I've been working over the past few days on a series of pieces that will accompany the  eleanor and the tiny machines collages I made months back, which have been waiting patiently until I could get to them.  Maybe it's the season, maybe it's just my general penchant for the gothic, but it seemed like they called for a ghost story, in the same way the summer house series did somehow--the changeling story of that project.  They are actually going into different longer book projects at this point with different focuses, but they both have in common that they started visually then moved to written (as opposed to the other way around, which is more how I work in general.)

If you haven't watched the Haunting of Hill House on Netflix, I more than recommend it, it straddling so well the border between the truly supernatural and the emotional reality of family. I think I best described it as the sensation of watching someonething with your heart in your throat, then something spooky happens and it jumps into your lap.  I love it so much. Because it is not just a haunted house story, but a family in crisis story.  On the surface, a group of sibling's reeling from the earlier suicide of their mother, and the current suicide of their younger sister.  But it's so much more.

And so beholden to the ghosts that walk among us--addiction, madness, loss--the real things that haunt.  Stephen King has always been a master at this, though sometimes he gets too into character development and loosens the wire too much on his horror, which then gets dragged along. (i started watching Castle Rock last night, which is probably why I am thinking of King so much this morning.) But I am most interested where our own ghosts and the supernatural ghosts inhabit and rub up against each other and cause static--the best horror comes from that place.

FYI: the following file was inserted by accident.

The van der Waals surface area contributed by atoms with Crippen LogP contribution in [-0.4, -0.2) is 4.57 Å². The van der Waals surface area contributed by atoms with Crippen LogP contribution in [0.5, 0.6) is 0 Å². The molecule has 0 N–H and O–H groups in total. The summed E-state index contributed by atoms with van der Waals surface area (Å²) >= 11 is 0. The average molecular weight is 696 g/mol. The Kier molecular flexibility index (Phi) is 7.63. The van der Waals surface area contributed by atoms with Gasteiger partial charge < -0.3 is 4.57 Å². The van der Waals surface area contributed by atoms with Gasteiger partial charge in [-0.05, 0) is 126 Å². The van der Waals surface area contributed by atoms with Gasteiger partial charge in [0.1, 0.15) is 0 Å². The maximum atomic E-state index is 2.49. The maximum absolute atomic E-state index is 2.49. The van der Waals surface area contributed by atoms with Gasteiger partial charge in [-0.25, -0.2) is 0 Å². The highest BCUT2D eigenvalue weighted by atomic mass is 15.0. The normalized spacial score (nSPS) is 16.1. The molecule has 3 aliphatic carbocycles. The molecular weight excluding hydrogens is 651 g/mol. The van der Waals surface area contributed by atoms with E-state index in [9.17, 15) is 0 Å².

writing & art bits | october edition

*In pure Halloween fashion, there are a few pieces from EXQUISITE DAMAGE:  A MIDWEST GOTHIC appearing in Midway Journal and the previous issue of Elsewhere.

*Also in spooky fun I made an e-version of /slash/ available for your reading pleasure, as well as a brand spanking new series songs for dead girls (these are part of the apocalypse manuscript, but haven't seen much daylight on their own.)   For even more spooky goodness, don't forget the archer avenue poems, my ode to Resurrection Mary and vanishing hitchhiker lore.

*Our Lethal Ladies exhibit will be up through January, and you can still catch an installation of the visual/text pieces from {licorce, laudanum} on the Columbia College Library's first floor.  You can also get a sampling in the last Tupelo Quarterly.